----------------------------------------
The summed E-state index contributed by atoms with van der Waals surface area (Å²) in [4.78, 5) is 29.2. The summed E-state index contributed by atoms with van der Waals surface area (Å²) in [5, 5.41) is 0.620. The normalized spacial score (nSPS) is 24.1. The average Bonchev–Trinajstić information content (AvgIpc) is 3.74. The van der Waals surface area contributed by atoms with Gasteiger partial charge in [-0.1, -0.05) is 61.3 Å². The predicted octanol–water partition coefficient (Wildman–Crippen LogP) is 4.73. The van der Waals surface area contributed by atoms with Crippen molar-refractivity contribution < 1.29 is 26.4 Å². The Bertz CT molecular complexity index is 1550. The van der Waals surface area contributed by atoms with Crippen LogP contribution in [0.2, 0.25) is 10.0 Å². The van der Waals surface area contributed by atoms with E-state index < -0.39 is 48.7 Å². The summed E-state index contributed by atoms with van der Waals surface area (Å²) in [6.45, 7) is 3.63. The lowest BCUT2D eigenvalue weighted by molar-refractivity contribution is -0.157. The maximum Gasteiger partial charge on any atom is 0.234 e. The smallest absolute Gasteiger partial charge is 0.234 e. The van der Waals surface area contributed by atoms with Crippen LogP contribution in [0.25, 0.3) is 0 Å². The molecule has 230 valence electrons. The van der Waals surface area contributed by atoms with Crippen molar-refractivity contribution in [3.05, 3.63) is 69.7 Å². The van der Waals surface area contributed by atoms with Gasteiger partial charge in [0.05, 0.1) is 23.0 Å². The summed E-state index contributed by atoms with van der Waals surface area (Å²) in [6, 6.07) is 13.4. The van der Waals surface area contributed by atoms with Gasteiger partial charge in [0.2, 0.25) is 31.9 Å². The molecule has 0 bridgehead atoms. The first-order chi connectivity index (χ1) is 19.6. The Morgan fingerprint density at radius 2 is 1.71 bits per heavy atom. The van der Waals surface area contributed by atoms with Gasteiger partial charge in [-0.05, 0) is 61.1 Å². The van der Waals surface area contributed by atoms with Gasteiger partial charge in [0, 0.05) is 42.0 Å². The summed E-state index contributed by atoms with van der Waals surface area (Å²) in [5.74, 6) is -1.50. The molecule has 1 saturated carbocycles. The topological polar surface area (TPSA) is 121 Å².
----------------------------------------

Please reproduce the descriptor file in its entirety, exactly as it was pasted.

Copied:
The summed E-state index contributed by atoms with van der Waals surface area (Å²) in [4.78, 5) is 29.2. The summed E-state index contributed by atoms with van der Waals surface area (Å²) in [5, 5.41) is 0.620. The normalized spacial score (nSPS) is 24.1. The average Bonchev–Trinajstić information content (AvgIpc) is 3.74. The van der Waals surface area contributed by atoms with Gasteiger partial charge in [-0.1, -0.05) is 61.3 Å². The predicted octanol–water partition coefficient (Wildman–Crippen LogP) is 4.73. The van der Waals surface area contributed by atoms with Crippen molar-refractivity contribution < 1.29 is 26.4 Å². The Bertz CT molecular complexity index is 1550. The van der Waals surface area contributed by atoms with Crippen LogP contribution in [0.2, 0.25) is 10.0 Å². The van der Waals surface area contributed by atoms with E-state index < -0.39 is 48.7 Å². The summed E-state index contributed by atoms with van der Waals surface area (Å²) in [6.45, 7) is 3.63. The lowest BCUT2D eigenvalue weighted by molar-refractivity contribution is -0.157. The maximum Gasteiger partial charge on any atom is 0.234 e. The smallest absolute Gasteiger partial charge is 0.234 e. The van der Waals surface area contributed by atoms with Crippen LogP contribution in [0.25, 0.3) is 0 Å². The molecule has 230 valence electrons. The van der Waals surface area contributed by atoms with Crippen molar-refractivity contribution in [3.05, 3.63) is 69.7 Å². The van der Waals surface area contributed by atoms with Gasteiger partial charge in [0.05, 0.1) is 23.0 Å². The summed E-state index contributed by atoms with van der Waals surface area (Å²) in [6, 6.07) is 13.4. The van der Waals surface area contributed by atoms with Gasteiger partial charge in [0.2, 0.25) is 31.9 Å². The molecule has 0 bridgehead atoms. The first-order chi connectivity index (χ1) is 19.6. The Morgan fingerprint density at radius 2 is 1.71 bits per heavy atom. The van der Waals surface area contributed by atoms with Gasteiger partial charge in [-0.05, 0) is 61.1 Å². The van der Waals surface area contributed by atoms with Gasteiger partial charge in [0, 0.05) is 42.0 Å². The summed E-state index contributed by atoms with van der Waals surface area (Å²) in [5.74, 6) is -1.50. The molecule has 1 saturated carbocycles. The topological polar surface area (TPSA) is 121 Å².